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Daniel Novack (left) and Christina Lee. (Courtesy photos)

For nearly three decades, New York—the nation’s media capital—has had one of the country’s least protective Anti-SLAPP statutes. These statutes—designed to protect our First Amendment rights from frivolous litigation—generally [1] impose heightened pleading standards for claims predicated on speech and provide for fee shifting for prevailing defendants.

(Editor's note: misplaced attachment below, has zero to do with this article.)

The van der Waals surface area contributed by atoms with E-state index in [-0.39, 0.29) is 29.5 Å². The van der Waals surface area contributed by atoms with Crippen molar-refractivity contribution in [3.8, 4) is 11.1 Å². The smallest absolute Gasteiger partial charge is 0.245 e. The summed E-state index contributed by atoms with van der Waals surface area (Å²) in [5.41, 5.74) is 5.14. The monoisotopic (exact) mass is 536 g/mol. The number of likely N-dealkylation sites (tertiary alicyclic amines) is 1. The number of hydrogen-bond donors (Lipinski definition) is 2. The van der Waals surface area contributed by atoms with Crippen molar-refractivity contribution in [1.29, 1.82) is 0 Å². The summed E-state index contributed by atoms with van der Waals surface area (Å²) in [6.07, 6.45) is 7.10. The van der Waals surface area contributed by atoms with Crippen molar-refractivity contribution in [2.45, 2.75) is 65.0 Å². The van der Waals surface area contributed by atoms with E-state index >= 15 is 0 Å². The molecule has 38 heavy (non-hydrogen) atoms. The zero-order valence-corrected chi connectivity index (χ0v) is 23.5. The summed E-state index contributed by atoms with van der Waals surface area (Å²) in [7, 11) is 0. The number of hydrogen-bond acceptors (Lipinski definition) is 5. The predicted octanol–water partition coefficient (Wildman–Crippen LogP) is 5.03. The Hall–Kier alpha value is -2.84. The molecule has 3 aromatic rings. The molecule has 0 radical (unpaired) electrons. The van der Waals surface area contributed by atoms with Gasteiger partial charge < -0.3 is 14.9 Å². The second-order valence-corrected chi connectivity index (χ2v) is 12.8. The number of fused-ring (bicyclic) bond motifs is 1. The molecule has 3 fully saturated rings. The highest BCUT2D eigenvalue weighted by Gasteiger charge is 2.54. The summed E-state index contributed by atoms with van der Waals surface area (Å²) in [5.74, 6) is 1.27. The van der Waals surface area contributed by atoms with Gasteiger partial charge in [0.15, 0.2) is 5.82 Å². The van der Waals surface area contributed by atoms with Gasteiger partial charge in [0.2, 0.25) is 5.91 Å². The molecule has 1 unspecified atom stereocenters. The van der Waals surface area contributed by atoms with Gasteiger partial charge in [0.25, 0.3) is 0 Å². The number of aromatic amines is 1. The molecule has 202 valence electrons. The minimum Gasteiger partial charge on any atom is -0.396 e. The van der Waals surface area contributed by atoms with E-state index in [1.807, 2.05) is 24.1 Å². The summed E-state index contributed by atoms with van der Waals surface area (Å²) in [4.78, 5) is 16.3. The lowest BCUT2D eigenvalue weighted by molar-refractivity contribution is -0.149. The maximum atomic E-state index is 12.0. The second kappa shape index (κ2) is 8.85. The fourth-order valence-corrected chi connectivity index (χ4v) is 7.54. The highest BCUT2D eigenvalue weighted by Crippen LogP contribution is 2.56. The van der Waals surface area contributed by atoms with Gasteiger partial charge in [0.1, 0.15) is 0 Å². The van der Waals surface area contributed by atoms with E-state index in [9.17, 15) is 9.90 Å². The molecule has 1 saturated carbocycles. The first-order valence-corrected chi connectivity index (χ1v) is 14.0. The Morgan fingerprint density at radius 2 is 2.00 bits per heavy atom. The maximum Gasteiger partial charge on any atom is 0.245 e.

On Nov. 10, 2020, New York enacted legislation intended to strengthen free speech protections by modifying its nearly 30-year-old Anti-SLAPP law. But the vitality of these new protections will depend heavily on how courts interpret a key concept in the statute—whether a plaintiff’s case has a “substantial basis.”

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